The plug-in technology used in the Volt will not be restricted to the small car segment, or even the Chevrolet brand, as GM is keen to capitalize on its investment in the technology by implementing it in a number of vehicles that span its brand range.
But its first implementation will be the Volt, and both that car and the Chevrolet Cruze will be built around the company's new global compact platform. Previous development mules had been built around the last-generation Malibu, but now the Volt is moving forward on the global architecture. Lutz noted that the platform itself is remarkable, feeling, as he put it on the GM Fastlane blog, "several price classes higher than what it actually is" thanks to its quietness and refined ride.
During a 30mi (48km) jaunt in the new car, Lutz got to feel the combustion engine kick and described it as "quiet and non-jarring." The algorithm that controls the engine's start-up and shut-down during low-speed driving was apparently tuned a bit aggressively for Lutz's taste, but the head of GM's product development assures us that it will be worked out as part of the ongoing process of bringing the Volt to market by 2010.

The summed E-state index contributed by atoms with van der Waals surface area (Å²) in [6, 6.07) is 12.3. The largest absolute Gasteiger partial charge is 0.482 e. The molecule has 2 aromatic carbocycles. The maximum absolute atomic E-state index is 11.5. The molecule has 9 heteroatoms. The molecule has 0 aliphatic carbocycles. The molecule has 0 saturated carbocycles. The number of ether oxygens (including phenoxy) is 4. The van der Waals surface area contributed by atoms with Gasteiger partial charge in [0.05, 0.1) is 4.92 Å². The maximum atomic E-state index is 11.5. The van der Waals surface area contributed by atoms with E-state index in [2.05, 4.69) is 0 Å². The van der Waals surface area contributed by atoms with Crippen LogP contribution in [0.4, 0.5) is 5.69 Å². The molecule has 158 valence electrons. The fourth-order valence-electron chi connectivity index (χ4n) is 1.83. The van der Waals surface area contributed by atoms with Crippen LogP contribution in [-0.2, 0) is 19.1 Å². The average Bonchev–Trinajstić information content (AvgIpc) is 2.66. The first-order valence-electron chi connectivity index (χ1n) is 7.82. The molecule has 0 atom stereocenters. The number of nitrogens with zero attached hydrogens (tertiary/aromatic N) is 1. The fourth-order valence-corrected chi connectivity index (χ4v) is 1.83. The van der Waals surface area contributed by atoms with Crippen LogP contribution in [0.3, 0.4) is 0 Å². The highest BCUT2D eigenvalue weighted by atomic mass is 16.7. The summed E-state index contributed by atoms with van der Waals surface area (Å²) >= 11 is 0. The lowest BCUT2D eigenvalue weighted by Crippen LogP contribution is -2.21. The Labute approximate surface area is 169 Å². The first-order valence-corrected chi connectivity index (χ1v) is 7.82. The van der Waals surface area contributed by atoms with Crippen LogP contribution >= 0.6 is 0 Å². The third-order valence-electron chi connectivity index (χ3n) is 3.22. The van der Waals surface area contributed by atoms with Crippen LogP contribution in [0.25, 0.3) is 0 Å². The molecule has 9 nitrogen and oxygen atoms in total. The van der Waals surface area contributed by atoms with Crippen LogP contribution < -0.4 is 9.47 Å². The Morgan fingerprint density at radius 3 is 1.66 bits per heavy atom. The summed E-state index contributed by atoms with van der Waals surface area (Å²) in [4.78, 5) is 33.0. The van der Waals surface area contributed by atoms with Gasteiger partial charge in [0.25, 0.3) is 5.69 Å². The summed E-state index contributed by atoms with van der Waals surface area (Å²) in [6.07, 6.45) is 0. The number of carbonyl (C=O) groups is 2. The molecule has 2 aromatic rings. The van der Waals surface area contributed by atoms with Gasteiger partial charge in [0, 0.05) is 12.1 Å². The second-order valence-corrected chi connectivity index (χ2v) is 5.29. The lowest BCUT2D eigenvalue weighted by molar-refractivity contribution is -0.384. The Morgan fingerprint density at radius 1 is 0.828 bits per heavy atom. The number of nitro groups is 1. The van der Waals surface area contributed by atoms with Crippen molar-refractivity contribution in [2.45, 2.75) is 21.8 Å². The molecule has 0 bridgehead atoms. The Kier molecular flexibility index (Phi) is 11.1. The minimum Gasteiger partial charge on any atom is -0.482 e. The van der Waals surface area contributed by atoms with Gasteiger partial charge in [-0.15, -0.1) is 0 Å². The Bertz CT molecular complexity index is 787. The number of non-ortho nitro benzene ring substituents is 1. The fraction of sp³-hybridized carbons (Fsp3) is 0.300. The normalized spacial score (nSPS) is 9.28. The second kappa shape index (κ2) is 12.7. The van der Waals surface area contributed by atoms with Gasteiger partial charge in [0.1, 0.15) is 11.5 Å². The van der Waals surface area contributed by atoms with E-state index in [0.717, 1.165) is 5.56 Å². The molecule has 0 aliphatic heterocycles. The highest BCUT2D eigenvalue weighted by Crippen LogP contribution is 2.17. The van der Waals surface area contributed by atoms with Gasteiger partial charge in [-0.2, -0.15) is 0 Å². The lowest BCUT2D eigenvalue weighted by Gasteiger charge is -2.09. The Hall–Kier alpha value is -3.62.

A GM spokesman signaled that while GM was keeping tight lipped about any other possible plug-in hybrids for now, the plug-in hybrid technology itself is "not a niche product" and that "the architecture is flexible", reports Reuters.
Earlier we reported on Cadillac considering a plug-in hybrid, and the fact that the Chevrolet Volt will be sold as an Opel car in Europe and now sources close to GM are saying that the plug-in hybrid for Cadillac is in fact under development, along with other Opel plug-in models and even a possible plug-in hybrid SUV for the Chevrolet brand.
Currently, the Volt is scheduled for release in 2010, but any other GM branded plug-ins would likely come to market around 2012 or later.